Gary Philbin is the current head of Dollar Tree Stores as both its President and its CEO, having received those positions in September of 2017. As such, he is presiding over the retail business at a time of huge expansion, which has become very well-known because so many other retail businesses are seeing much worse results. On the whole, Philbin possesses considerable expertise and experience both from his time at Dollar Tree and from before. Here are 10 things that you may or may not have known about Gary Philbin:
1. Gary Can Be Both Celtic or Germanic in Origin
Gary is a name that can come from a number of sources. For example, some cases are believed to have come from Gareth, which is the name of an Arthurian knight that sees a fair amount of use in Wales. In contrast, other cases are believed to have come from Germanic names containing the element gar, which translates to "spear."
2. Philbin Is a Patronymic
Philbin is believed to be a patronymic Irish surname that means "family of Philip." Supposedly, the clan that bore the surname was a Hibernicized branch of the Burke family, which in turn, was the Irish branch of an Anglo-Norman family called de Burgh.
3. Runs Dollar Stores
For those who are unfamiliar with the name, Dollar Tree consists of dollar stores, meaning retailers that sell a wide range of items for $1 or less. In fact, the corporation's name used to be even more descriptive of the nature of its business, seeing as how it was Only $1.00.
4. Runs Dollar Stores During a Good Time
Speaking of which, Philbin is running Dollar Tree at a good time for dollar stores. For proof, look no further than the fact that it planned to open around 650 stores in 2018, which was particularly noticeable because this huge expansion is happening at the same time that other brick and mortar retailers are taking serious blows to their profitability.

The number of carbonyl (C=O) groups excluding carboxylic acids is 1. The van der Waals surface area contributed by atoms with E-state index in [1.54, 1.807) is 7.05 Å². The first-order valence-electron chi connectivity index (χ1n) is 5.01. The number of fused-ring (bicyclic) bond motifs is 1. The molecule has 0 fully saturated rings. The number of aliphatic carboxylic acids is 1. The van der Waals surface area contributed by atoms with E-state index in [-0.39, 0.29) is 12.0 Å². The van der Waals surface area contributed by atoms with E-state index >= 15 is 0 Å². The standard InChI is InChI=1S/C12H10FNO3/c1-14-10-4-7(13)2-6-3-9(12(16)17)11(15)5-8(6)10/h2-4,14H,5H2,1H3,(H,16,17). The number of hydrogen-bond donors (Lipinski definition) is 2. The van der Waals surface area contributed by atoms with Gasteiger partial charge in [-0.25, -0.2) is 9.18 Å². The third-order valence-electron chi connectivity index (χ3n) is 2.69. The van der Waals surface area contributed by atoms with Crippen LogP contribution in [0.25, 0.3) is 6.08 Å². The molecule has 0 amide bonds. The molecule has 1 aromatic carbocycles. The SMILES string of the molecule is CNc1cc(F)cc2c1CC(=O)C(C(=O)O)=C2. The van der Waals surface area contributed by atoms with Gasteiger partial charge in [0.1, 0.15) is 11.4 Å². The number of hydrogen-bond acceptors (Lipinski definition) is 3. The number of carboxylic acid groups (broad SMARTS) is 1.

5. Not Being Pressured by Amazon
In part, Dollar Tree's performance under Philbin can be explained by the fact that it isn't subject to competition from Amazon. Simply put, Amazon and other online retailers can't compete with dollar stores on their level because they have shipping costs, meaning that it doesn't make economic sense for them to compete on anything that costs $10 or less.
6. "Treasure Hunt" Experience
Having said this, there are other reasons for Dollar Tree's success as well. For example, some sources have cited what is being called a "treasure hunt" experience for people who choose to shop at Dollar Tree stores, which transforms their shopping from a chore to something much more exciting. Combined with other factors, this makes Dollar Tree that much more competitive.
7. Has Retail Grocery Experience
Before he became a part of Dollar Tree, Philbin had considerable experience in the retail grocery sector. Even then, he held senior leadership positions, which were in operations as well as merchandising.
8. Was COO
When Philbin joined up with Dollar Tree in 2001, he was a Senior Vice President. By 2007, he had risen to the position of the COO, which stands for the Chief Operating Officer. Generally speaking, Chief Operating Officer is a very high-ranking position in the corporate hierarchy because it is responsible for overseeing the corporation's operations as a whole, meaning that it is either just below the CEO or not much further down the chart.
9. Led Family Dollar
Currently, Dollar Tree is the single biggest chain of dollar stores in the United States. Said corporation has reached its current status through a number of means, as shown by how it bought out Family Dollar in 2015. When that happened, Philbin was the one chosen to serve as Family Dollar's President as well as its COO.
10. Joined Board of Directors
When Philbin became the CEO of Dollar Tree, he became a member of the corporation's Board of Directors as well. Under normal circumstances, the Board of Directors is meant to serve as representatives of the shareholders, meaning that they are the ones who choose the executives. However, executives can exercise a fair amount of influence over the Board of Directors, so much so that it isn't uncommon for them to effectively choose the directors by influencing shareholders to vote in their recommendations.
Written by Garrett Parker
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